Dealing with my dad can be challenging to say the least. It is becoming harder for me to spend time with my dad. I feel like I don’t know him anymore. These past five years of health issues and chronic pain has changed him in some very significant ways.
My dad was always a very patient man. He taught me how to drive and I learned to drive on a manual transmission. I remember once taking about 45 minutes to go 50 yards. The reason – I wasn’t getting the “feel” of letting the clutch out and pushing the gas pedal down. I kept killing the engine. Dad would patiently tell me to keep trying. I was so frustrated and wanted to quit. I kept telling him I couldn’t do it and he was insistent that I could. I finally did learn to drive that old ’48 chevy pickup and loved it. I still love driving a manual transmission over an automatic to this day – because of my dad. These days if one does not respond within a nano second of him making a request/demand, he almost instantly goes to anger and/or barking more orders. Sometimes I can bring some humor into the situation and diffuse the anger. Sometimes I can’t.
My dad was the encourager in the family. He always had a kind word or a way to encourage you when you were frustrated. My dad is frustrated a lot these days and does not always like to hear what he needs to. He does not respond to encouragement and generally tells me to shut up when he doesn’t like what I am saying. It is hard to continue to be loving and kind when one is treated badly over and over.
My dad does not like being at the long-term care facility. He wants to come home. He does not seem to understand that he has not demonstrated the ability to take care of himself. He says that he can, but he continually asks for help whenever someone is in the room. I have begun to say that until he consistently over a period of time demonstrates that he can take care of himself, he won’t be able to come home. He wants what he wants and is not willing to listen or work towards getting it. Mom is still recovering from her broken hip and surgery. She still has her days when she can’t do much and tires easily. She is not in any position to care for him and dad can’t see that. He thinks that since she gets around fairly well, that she is ready to take care of him again. When we explain that she can’t, he insists that he can care for himself. Again there is no demonstrated track record and the doctors won’t release him to come home.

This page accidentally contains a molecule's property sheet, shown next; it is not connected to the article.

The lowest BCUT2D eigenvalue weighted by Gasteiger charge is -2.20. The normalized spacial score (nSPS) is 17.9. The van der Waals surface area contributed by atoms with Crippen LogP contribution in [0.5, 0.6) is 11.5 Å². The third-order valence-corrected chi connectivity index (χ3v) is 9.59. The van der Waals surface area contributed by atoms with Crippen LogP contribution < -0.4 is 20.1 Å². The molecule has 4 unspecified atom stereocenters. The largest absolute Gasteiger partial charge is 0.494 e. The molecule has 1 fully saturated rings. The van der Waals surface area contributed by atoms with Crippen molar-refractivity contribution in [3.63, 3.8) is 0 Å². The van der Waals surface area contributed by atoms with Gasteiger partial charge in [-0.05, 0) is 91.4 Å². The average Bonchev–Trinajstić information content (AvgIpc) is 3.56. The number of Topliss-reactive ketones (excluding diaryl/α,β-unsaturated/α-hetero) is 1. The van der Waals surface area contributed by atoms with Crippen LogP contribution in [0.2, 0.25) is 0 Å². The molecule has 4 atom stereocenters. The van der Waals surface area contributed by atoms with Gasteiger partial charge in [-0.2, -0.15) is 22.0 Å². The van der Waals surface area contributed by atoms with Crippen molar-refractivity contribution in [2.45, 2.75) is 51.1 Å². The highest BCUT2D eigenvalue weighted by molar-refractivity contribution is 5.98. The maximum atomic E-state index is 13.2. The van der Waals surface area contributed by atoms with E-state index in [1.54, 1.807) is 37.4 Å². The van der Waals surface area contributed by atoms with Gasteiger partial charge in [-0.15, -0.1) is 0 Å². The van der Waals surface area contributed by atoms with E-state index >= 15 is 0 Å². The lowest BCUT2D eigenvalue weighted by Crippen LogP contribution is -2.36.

Thursday was an extremely difficult day with my dad. He had an appointment with his neurologist in Omaha. My dad heard a lot of really hard things. There was a moment in time – a split second when the light seemed to come on and he was beginning to understand what was going on with his body. The look on his face was something I will never forget. Something akin to a frightened animal being cornered with no way out. It was frightening. His first question after that look was, “Why should I live if there is no enjoyment in life” I loved the doctor’s response. “There are many things that one can enjoy, even if you are limited by your physical body. You have a great family and your mind is still sharp. You need to find things that you enjoy given the physical limitations of your wheel chair.”
This was not easy for my dad to hear and on the way back to the long-term care facility, my dad began to ask the hard, yet really good questions. He asked these questions over and over again. It is not always easy to continually give the same answer as I know he is wanting to hear something else other than the truth. His perception of reality and what his body is capable of does not match with reality. He thinks he can still do a lot of things and do them well and yet he continually asks for help with simple things like dressing.
Things got pretty intense once my brother was dropped off at his place and it was just mom and I. Dad was insistent that he get out of the car and walk. The ground was uneven. We didn’t have the walker – it was not safe. He got very mean and ugly and said things that were very hurtful and unkind. He began to physically hurt my mother. It took 25 minutes to get my dad restrained and start to drive. Once on the road, he continually tried to open the car door – he said he wanted to throw himself out of the car. Thankfully, the car doors were locked and he doesn’t have the fine motor skills to work the lock. He continued to fight and threaten my mother all the way back to the long-term care facility. What gave me a bit of grace was that I told my dad if he laid a hand on mom, I would take him to the authorities. He knows that I will keep my word, but he pushed every button he could think of. Once I parked the car at Tabitha, he totally changed and became compliant and did exactly as I asked him to do and went back to his floor to eat supper.
In talking with my brother, we both think it was a power play and he knew he could not over power my brother – he is physically too strong. But once it was just mom and I, he thought he had the upper hand. Thankfully God gave me what I needed exactly when I needed it and my dad backed down, after a very long and intense battle.
Today is another day and I will be going back to spend time with my dad. The facility is having a family picnic. My mom does not want to go. I think she needs to go. Time will tell
I don’t understand my dad anymore and he does not react the way he used to. But I know someone who does know and understand him and I trust that as I continue to love my dad, His love will shine through and point the way to a lasting relationship through one who loves him much more and better than I ever could.
Thankful that God’s mercies are new every morning.